Tuesday, 22 May 2018

Chewy Oatmeal-Chocolate-Cherry Cookies Recipe

Article Categories : Cookies & Confections

Chewy Oatmeal-Chocolate-Cherry Cookies Recipe

Chewy Oatmeal-Chocolate-Cherry Cookies Recipe

For chewy cookies, bake the minimum time; for a crispy treat, bake a few minutes longer.

Prep : 35 minutes plus cooling
Bake : 12 minutes per batch

  • 11/2 cups all-purpose flour
  • 2 teaspoons baking soda
  • 1/2 teaspoon salt
  • 3/cup granulated sugar
  • 3/cup packed brown sugar
  • 3/cup butter or margarine (11/2 sticks), softened
  • 2 large eggs
  • 2 teaspoons vanilla extract
  • 3 cups old-fashioned oats, uncooked
  • 1 cup dried tart cherries or raisins
  • 1 package (6ounces) semisweet chocolate chips (1 cup)
  1. Preheat oven to 350°F. Grease large cookie sheet. In small bowl, with wire whisk, stir flour, baking soda, and salt.
  2. In large bowl, with mixer at medium speed, beat granulated and brown sugars and butter until creamy, occasionally scraping bowl with rubber spatula. Beat in eggs, one at a time, beating well after each addition. Beat in vanilla. Reduce speed to low; gradually beat in flour mixture just until blended, occasionally scraping bowl. With wooden spoon, stir in oats, dried cherries, and chocolate chips.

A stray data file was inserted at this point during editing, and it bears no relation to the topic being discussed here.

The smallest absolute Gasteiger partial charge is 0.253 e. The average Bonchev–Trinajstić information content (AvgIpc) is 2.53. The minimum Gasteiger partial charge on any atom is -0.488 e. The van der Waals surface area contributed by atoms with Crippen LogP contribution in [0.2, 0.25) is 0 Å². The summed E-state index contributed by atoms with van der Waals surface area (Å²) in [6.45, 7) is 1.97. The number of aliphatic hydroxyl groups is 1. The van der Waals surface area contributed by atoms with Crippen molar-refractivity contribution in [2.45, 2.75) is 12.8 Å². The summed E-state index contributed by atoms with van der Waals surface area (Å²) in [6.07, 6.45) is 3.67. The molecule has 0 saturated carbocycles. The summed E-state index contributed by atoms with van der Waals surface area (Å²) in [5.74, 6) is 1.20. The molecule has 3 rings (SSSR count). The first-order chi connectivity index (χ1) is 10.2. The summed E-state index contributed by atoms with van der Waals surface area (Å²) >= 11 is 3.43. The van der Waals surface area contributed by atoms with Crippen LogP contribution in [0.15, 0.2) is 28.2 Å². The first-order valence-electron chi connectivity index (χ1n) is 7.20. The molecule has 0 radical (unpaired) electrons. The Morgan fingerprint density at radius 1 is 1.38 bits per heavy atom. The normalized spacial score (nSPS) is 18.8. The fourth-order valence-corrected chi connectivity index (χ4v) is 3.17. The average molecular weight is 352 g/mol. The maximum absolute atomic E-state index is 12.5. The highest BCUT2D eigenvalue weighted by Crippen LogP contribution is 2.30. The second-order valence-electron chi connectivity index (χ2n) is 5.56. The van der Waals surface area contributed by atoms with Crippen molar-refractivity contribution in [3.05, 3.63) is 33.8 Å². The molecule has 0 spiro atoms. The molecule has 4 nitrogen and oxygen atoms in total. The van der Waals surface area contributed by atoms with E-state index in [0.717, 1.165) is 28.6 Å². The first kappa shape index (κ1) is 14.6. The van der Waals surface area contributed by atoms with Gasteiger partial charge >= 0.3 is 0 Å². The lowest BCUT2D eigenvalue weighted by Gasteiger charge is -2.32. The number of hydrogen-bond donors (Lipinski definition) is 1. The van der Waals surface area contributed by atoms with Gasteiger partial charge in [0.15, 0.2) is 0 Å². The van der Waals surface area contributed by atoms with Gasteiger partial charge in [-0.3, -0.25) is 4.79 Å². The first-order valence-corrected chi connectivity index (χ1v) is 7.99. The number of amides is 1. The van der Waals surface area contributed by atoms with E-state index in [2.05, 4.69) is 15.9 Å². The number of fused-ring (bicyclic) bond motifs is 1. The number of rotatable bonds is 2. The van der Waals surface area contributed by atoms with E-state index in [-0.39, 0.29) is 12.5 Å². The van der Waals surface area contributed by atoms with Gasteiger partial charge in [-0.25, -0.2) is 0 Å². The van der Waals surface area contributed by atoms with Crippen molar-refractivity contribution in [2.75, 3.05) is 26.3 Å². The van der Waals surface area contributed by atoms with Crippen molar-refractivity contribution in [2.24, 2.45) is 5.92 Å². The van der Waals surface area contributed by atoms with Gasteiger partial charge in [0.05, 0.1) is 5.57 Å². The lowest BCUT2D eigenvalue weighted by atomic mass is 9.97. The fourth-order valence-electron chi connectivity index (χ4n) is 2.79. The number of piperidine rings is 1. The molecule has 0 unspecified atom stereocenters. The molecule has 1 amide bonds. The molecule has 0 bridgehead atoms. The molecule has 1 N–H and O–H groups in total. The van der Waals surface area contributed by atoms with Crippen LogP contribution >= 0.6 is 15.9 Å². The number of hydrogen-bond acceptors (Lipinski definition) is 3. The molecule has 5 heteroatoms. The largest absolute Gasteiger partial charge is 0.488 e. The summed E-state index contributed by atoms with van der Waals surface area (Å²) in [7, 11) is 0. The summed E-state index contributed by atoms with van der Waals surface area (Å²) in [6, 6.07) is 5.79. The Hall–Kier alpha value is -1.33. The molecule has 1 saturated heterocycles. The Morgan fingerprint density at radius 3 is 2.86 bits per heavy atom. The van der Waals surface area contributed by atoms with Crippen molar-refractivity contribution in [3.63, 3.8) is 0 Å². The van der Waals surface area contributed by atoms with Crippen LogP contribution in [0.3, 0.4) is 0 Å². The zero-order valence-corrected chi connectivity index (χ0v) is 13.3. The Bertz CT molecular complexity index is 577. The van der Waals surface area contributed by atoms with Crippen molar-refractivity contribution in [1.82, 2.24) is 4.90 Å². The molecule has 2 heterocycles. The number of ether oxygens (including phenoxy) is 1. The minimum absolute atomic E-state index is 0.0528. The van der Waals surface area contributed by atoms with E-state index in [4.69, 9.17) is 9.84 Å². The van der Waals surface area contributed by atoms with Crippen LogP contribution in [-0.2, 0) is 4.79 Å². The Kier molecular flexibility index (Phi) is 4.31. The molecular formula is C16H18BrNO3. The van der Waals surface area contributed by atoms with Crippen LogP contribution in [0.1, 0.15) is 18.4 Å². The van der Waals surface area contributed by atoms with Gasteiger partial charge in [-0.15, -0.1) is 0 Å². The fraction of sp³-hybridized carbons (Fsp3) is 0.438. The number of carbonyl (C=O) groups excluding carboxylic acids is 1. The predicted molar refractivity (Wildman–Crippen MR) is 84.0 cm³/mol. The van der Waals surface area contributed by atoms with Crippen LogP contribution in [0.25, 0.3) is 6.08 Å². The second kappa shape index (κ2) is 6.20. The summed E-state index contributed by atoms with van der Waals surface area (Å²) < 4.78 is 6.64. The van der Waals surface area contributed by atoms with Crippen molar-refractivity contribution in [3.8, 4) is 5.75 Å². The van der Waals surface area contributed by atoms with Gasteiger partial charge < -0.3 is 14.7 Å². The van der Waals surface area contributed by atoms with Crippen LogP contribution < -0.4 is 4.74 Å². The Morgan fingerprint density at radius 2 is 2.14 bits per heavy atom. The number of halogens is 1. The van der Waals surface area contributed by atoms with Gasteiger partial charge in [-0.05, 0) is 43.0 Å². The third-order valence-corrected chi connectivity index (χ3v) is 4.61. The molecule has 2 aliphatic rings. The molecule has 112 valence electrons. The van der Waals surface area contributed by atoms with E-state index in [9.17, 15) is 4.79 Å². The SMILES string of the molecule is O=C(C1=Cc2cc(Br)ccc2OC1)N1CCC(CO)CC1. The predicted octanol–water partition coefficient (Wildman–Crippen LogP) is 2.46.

3. Drop dough by rounded measuring tablespoons, 2 inches apart, onto prepared cookie sheet. Bake until tops are golden, 12 to 14 minutes. With wide spatula, transfer cookies to wire racks to cool. Repeat with remaining dough. Makes about 54 cookies.

Each cookie : About 100 calories, 1g protein, 15g carbohydrate, 4g total fat (2g saturated), 15mg cholesterol, 100mg sodium.

CHOCOLATE AND COCOA POWDER

We always use pure chocolate products and avoid artificially flavored compound (summer) coatings or premelted chocolate, all of which include large amounts of vegetable fats.

UNSWEETENED CHOCOLATE is simply ground cocoa beans. Professionals call it chocolate liquor. It’s not very tasty on its own, so it is combined with sugar and other ingredients in recipes.